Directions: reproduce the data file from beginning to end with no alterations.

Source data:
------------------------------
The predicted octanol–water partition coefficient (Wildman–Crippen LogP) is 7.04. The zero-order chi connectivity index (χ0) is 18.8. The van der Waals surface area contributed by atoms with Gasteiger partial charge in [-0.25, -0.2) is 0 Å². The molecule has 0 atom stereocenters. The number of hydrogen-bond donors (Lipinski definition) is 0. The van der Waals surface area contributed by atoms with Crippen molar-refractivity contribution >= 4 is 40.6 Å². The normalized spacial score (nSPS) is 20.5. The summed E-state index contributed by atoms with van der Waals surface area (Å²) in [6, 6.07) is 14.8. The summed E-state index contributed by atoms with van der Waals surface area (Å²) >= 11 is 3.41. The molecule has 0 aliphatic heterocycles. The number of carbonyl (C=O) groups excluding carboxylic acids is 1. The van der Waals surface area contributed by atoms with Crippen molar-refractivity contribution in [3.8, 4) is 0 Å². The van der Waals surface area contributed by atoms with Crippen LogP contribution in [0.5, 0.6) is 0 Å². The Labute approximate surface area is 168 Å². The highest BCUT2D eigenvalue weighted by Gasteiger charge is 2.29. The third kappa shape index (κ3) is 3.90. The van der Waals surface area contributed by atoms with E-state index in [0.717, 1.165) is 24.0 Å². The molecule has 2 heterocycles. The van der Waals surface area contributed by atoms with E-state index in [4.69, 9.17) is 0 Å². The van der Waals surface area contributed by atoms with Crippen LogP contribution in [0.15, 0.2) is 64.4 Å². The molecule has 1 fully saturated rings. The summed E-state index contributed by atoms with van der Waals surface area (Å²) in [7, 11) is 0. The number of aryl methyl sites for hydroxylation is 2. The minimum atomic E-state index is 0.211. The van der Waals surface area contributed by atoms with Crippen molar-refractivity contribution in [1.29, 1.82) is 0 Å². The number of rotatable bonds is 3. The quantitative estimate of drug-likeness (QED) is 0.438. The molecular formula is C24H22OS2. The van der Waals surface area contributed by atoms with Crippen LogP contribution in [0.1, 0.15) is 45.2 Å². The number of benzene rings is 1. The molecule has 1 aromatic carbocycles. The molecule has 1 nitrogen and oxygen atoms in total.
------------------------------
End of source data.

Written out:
The predicted octanol–water partition coefficient (Wildman–Crippen LogP) is 7.04. The zero-order chi connectivity index (χ0) is 18.8. The van der Waals surface area contributed by atoms with Gasteiger partial charge in [-0.25, -0.2) is 0 Å². The molecule has 0 atom stereocenters. The number of hydrogen-bond donors (Lipinski definition) is 0. The van der Waals surface area contributed by atoms with Crippen molar-refractivity contribution >= 4 is 40.6 Å². The normalized spacial score (nSPS) is 20.5. The summed E-state index contributed by atoms with van der Waals surface area (Å²) in [6, 6.07) is 14.8. The summed E-state index contributed by atoms with van der Waals surface area (Å²) >= 11 is 3.41. The molecule has 0 aliphatic heterocycles. The number of carbonyl (C=O) groups excluding carboxylic acids is 1. The van der Waals surface area contributed by atoms with Crippen molar-refractivity contribution in [3.8, 4) is 0 Å². The van der Waals surface area contributed by atoms with Crippen LogP contribution in [0.5, 0.6) is 0 Å². The Labute approximate surface area is 168 Å². The highest BCUT2D eigenvalue weighted by Gasteiger charge is 2.29. The third kappa shape index (κ3) is 3.90. The van der Waals surface area contributed by atoms with E-state index in [0.717, 1.165) is 24.0 Å². The molecule has 2 heterocycles. The van der Waals surface area contributed by atoms with E-state index in [4.69, 9.17) is 0 Å². The van der Waals surface area contributed by atoms with Crippen LogP contribution in [0.15, 0.2) is 64.4 Å². The molecule has 1 fully saturated rings. The summed E-state index contributed by atoms with van der Waals surface area (Å²) in [7, 11) is 0. The number of aryl methyl sites for hydroxylation is 2. The minimum atomic E-state index is 0.211. The van der Waals surface area contributed by atoms with Crippen molar-refractivity contribution in [1.29, 1.82) is 0 Å². The number of rotatable bonds is 3. The quantitative estimate of drug-likeness (QED) is 0.438. The molecular formula is C24H22OS2. The van der Waals surface area contributed by atoms with Crippen LogP contribution in [0.1, 0.15) is 45.2 Å². The number of benzene rings is 1. The molecule has 1 aromatic carbocycles. The molecule has 1 nitrogen and oxygen atoms in total.